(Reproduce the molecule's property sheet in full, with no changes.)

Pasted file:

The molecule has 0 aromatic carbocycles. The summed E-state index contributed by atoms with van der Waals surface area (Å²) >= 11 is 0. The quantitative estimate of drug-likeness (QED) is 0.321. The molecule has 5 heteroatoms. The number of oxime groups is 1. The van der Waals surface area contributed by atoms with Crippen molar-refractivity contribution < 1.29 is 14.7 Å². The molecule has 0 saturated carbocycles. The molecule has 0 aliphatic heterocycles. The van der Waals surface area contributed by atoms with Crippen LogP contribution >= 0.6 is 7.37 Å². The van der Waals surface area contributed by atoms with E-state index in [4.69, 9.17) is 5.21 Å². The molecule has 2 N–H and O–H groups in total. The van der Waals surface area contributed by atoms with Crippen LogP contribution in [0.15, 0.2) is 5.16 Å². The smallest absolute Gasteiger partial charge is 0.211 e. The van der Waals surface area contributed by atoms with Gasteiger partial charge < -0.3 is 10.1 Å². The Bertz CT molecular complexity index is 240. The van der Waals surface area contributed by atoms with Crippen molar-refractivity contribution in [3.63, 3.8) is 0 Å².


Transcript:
The molecule has 0 aromatic carbocycles. The summed E-state index contributed by atoms with van der Waals surface area (Å²) >= 11 is 0. The quantitative estimate of drug-likeness (QED) is 0.321. The molecule has 5 heteroatoms. The number of oxime groups is 1. The van der Waals surface area contributed by atoms with Crippen molar-refractivity contribution < 1.29 is 14.7 Å². The molecule has 0 saturated carbocycles. The molecule has 0 aliphatic heterocycles. The van der Waals surface area contributed by atoms with Crippen LogP contribution >= 0.6 is 7.37 Å². The van der Waals surface area contributed by atoms with E-state index in [4.69, 9.17) is 5.21 Å². The molecule has 2 N–H and O–H groups in total. The van der Waals surface area contributed by atoms with Crippen LogP contribution in [0.15, 0.2) is 5.16 Å². The smallest absolute Gasteiger partial charge is 0.211 e. The van der Waals surface area contributed by atoms with Gasteiger partial charge < -0.3 is 10.1 Å². The Bertz CT molecular complexity index is 240. The van der Waals surface area contributed by atoms with Crippen molar-refractivity contribution in [3.63, 3.8) is 0 Å².